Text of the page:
The protest is aimed against the government's plans to reorganise the rail companies into two businesses - down from the current three. The unions favour a return to the previous, unitary, one-business structure.
Last ditch talks with the Public Enterprises Minister, Paul Magnette of the Francophone socialists, failed to resolve the dispute.
For rail users the strike means that until 10PM on Wednesday they will have to go in search of an alternative if they want to get to their destination.
On Tuesday night some trains did not complete their entire journey. Employees who compute by rail don't have the right to stay off work just because there is a rail strike. Employers have urged workers to "take the bus" or to share cars with other workers.
Carpooling websites are being widely consulted, but demand is outstripping what is on offer. Taxistop is calling on motorists to flag up their journey so that other travellers can contact them. Some people are fortunate enough to be able to work from home on Wednesday. Others have taken a day off work.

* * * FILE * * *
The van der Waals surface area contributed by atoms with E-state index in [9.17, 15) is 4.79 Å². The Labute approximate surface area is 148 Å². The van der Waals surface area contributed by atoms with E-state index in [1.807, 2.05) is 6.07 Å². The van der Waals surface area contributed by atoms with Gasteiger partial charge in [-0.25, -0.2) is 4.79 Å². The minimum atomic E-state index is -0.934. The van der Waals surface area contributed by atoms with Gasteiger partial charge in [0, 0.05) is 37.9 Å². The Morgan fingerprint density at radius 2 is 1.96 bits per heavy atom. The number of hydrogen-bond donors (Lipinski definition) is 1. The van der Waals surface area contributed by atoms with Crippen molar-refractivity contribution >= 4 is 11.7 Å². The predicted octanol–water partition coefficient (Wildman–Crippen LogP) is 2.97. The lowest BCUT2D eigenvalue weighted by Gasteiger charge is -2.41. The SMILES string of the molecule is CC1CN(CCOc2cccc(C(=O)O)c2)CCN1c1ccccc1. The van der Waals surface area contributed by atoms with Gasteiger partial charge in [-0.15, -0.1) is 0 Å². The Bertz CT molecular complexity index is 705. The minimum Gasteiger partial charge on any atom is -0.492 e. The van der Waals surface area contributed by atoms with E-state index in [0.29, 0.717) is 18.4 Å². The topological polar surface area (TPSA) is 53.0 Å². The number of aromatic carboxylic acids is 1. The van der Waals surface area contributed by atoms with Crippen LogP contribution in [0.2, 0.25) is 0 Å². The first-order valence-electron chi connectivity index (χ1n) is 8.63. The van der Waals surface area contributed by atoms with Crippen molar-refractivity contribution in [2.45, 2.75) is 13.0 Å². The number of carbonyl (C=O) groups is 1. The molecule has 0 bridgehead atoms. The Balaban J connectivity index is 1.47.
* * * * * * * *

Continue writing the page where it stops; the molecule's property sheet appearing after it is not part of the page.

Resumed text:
Pupils who don't make it to school don't face any punishment, but will have to produce evidence that they could not make their journey. Independent schools are looking at how pupils usually get to school before accepting an excuse.
No international services will operate through Belgium until 10 PM on Wednesday night. Thalys and Eurostar services are at a standstill in Brussels. Passengers bound for Britain can board a train in Lille (France), though there are fewer services than usual. People who have booked a ticket can get their money back or rebook their journey.